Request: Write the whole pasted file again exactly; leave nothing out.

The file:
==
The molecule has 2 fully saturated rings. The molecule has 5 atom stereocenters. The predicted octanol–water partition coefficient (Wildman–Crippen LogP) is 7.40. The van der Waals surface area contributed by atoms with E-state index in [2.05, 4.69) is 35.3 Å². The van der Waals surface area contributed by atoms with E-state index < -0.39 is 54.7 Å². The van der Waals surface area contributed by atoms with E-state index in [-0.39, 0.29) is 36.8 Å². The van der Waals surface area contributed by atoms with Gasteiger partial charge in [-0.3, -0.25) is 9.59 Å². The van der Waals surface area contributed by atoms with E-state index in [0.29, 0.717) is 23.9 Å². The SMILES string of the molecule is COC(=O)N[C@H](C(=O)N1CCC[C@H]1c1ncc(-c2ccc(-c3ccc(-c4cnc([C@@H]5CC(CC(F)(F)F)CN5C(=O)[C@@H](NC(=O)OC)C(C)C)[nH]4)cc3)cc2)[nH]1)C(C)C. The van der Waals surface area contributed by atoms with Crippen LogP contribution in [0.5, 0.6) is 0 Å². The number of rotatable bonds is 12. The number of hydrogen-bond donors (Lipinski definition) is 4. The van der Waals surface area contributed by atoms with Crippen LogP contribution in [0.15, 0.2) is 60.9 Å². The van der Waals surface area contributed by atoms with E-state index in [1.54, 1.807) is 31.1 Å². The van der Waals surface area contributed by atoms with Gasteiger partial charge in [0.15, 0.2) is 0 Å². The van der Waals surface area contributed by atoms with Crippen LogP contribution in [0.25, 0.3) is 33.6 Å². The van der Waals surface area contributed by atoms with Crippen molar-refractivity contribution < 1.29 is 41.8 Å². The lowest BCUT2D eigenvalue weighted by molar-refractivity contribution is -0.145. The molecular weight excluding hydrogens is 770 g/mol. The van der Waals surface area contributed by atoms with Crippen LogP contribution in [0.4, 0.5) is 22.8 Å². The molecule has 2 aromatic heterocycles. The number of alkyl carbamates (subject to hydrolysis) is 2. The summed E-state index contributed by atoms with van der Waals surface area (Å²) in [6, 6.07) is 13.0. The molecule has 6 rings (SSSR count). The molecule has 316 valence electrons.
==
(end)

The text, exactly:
The molecule has 2 fully saturated rings. The molecule has 5 atom stereocenters. The predicted octanol–water partition coefficient (Wildman–Crippen LogP) is 7.40. The van der Waals surface area contributed by atoms with E-state index in [2.05, 4.69) is 35.3 Å². The van der Waals surface area contributed by atoms with E-state index < -0.39 is 54.7 Å². The van der Waals surface area contributed by atoms with E-state index in [-0.39, 0.29) is 36.8 Å². The van der Waals surface area contributed by atoms with Gasteiger partial charge in [-0.3, -0.25) is 9.59 Å². The van der Waals surface area contributed by atoms with E-state index in [0.29, 0.717) is 23.9 Å². The SMILES string of the molecule is COC(=O)N[C@H](C(=O)N1CCC[C@H]1c1ncc(-c2ccc(-c3ccc(-c4cnc([C@@H]5CC(CC(F)(F)F)CN5C(=O)[C@@H](NC(=O)OC)C(C)C)[nH]4)cc3)cc2)[nH]1)C(C)C. The van der Waals surface area contributed by atoms with Crippen LogP contribution in [0.5, 0.6) is 0 Å². The number of rotatable bonds is 12. The number of hydrogen-bond donors (Lipinski definition) is 4. The van der Waals surface area contributed by atoms with Crippen LogP contribution in [0.15, 0.2) is 60.9 Å². The van der Waals surface area contributed by atoms with E-state index in [1.54, 1.807) is 31.1 Å². The van der Waals surface area contributed by atoms with Gasteiger partial charge in [0.15, 0.2) is 0 Å². The van der Waals surface area contributed by atoms with Crippen LogP contribution in [0.25, 0.3) is 33.6 Å². The van der Waals surface area contributed by atoms with Crippen molar-refractivity contribution < 1.29 is 41.8 Å². The lowest BCUT2D eigenvalue weighted by molar-refractivity contribution is -0.145. The molecular weight excluding hydrogens is 770 g/mol. The van der Waals surface area contributed by atoms with Crippen LogP contribution in [0.4, 0.5) is 22.8 Å². The molecule has 2 aromatic heterocycles. The number of alkyl carbamates (subject to hydrolysis) is 2. The summed E-state index contributed by atoms with van der Waals surface area (Å²) in [6, 6.07) is 13.0. The molecule has 6 rings (SSSR count). The molecule has 316 valence electrons.